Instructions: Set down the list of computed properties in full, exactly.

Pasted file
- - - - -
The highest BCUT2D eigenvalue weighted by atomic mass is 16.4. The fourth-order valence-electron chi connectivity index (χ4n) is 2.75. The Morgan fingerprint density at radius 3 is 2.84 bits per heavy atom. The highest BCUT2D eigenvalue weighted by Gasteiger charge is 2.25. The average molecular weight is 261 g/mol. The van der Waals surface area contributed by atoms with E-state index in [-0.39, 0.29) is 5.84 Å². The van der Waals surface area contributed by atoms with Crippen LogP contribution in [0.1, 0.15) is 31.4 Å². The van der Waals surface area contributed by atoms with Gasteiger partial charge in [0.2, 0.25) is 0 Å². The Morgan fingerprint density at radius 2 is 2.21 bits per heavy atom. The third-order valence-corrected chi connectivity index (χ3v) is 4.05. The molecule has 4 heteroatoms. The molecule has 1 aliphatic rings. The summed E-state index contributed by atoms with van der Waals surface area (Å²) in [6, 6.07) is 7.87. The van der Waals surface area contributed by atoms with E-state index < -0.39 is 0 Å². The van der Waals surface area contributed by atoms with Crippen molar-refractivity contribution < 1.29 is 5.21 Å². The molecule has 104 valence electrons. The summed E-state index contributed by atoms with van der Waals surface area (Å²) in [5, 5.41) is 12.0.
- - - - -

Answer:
The highest BCUT2D eigenvalue weighted by atomic mass is 16.4. The fourth-order valence-electron chi connectivity index (χ4n) is 2.75. The Morgan fingerprint density at radius 3 is 2.84 bits per heavy atom. The highest BCUT2D eigenvalue weighted by Gasteiger charge is 2.25. The average molecular weight is 261 g/mol. The van der Waals surface area contributed by atoms with E-state index in [-0.39, 0.29) is 5.84 Å². The van der Waals surface area contributed by atoms with Crippen LogP contribution in [0.1, 0.15) is 31.4 Å². The van der Waals surface area contributed by atoms with Gasteiger partial charge in [0.2, 0.25) is 0 Å². The Morgan fingerprint density at radius 2 is 2.21 bits per heavy atom. The third-order valence-corrected chi connectivity index (χ3v) is 4.05. The molecule has 4 heteroatoms. The molecule has 1 aliphatic rings. The summed E-state index contributed by atoms with van der Waals surface area (Å²) in [6, 6.07) is 7.87. The van der Waals surface area contributed by atoms with E-state index < -0.39 is 0 Å². The van der Waals surface area contributed by atoms with Crippen molar-refractivity contribution < 1.29 is 5.21 Å². The molecule has 104 valence electrons. The summed E-state index contributed by atoms with van der Waals surface area (Å²) in [5, 5.41) is 12.0.